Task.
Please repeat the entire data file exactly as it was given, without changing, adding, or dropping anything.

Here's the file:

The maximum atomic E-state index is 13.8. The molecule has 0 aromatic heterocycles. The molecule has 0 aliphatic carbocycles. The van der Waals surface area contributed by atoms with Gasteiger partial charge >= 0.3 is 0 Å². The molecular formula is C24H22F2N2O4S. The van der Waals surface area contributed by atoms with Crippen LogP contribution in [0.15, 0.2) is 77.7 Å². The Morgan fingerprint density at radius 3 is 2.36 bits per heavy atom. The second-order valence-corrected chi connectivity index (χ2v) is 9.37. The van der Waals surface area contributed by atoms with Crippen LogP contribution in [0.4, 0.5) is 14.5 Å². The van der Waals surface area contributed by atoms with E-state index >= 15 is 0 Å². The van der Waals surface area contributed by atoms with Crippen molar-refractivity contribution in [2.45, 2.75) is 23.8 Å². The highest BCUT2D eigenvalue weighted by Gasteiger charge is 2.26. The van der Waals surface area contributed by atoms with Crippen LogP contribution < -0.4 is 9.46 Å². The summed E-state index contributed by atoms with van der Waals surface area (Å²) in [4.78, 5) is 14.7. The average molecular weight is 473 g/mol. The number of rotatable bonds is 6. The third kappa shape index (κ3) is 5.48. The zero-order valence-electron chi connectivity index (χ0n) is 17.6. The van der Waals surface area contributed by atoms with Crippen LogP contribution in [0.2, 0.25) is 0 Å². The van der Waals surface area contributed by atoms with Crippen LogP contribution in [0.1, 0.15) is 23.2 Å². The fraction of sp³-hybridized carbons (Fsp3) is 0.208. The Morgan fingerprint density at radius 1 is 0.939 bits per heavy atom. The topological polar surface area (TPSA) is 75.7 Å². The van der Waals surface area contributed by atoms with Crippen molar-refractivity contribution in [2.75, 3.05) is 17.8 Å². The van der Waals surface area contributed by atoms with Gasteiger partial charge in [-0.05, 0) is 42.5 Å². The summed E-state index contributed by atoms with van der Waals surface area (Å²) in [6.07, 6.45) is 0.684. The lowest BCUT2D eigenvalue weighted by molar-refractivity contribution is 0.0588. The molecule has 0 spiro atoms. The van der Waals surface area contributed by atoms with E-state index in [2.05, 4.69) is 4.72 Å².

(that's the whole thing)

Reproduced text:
The maximum atomic E-state index is 13.8. The molecule has 0 aromatic heterocycles. The molecule has 0 aliphatic carbocycles. The van der Waals surface area contributed by atoms with Gasteiger partial charge >= 0.3 is 0 Å². The molecular formula is C24H22F2N2O4S. The van der Waals surface area contributed by atoms with Crippen LogP contribution in [0.15, 0.2) is 77.7 Å². The Morgan fingerprint density at radius 3 is 2.36 bits per heavy atom. The second-order valence-corrected chi connectivity index (χ2v) is 9.37. The van der Waals surface area contributed by atoms with Crippen LogP contribution in [0.4, 0.5) is 14.5 Å². The van der Waals surface area contributed by atoms with E-state index >= 15 is 0 Å². The van der Waals surface area contributed by atoms with Crippen molar-refractivity contribution in [2.45, 2.75) is 23.8 Å². The highest BCUT2D eigenvalue weighted by Gasteiger charge is 2.26. The van der Waals surface area contributed by atoms with Crippen LogP contribution < -0.4 is 9.46 Å². The summed E-state index contributed by atoms with van der Waals surface area (Å²) in [4.78, 5) is 14.7. The average molecular weight is 473 g/mol. The number of rotatable bonds is 6. The third kappa shape index (κ3) is 5.48. The zero-order valence-electron chi connectivity index (χ0n) is 17.6. The van der Waals surface area contributed by atoms with Crippen LogP contribution in [0.2, 0.25) is 0 Å². The van der Waals surface area contributed by atoms with Crippen LogP contribution in [0.1, 0.15) is 23.2 Å². The fraction of sp³-hybridized carbons (Fsp3) is 0.208. The Morgan fingerprint density at radius 1 is 0.939 bits per heavy atom. The topological polar surface area (TPSA) is 75.7 Å². The van der Waals surface area contributed by atoms with Crippen molar-refractivity contribution in [2.75, 3.05) is 17.8 Å². The van der Waals surface area contributed by atoms with Gasteiger partial charge in [-0.05, 0) is 42.5 Å². The summed E-state index contributed by atoms with van der Waals surface area (Å²) in [6.07, 6.45) is 0.684. The lowest BCUT2D eigenvalue weighted by molar-refractivity contribution is 0.0588. The molecule has 0 spiro atoms. The van der Waals surface area contributed by atoms with E-state index in [2.05, 4.69) is 4.72 Å².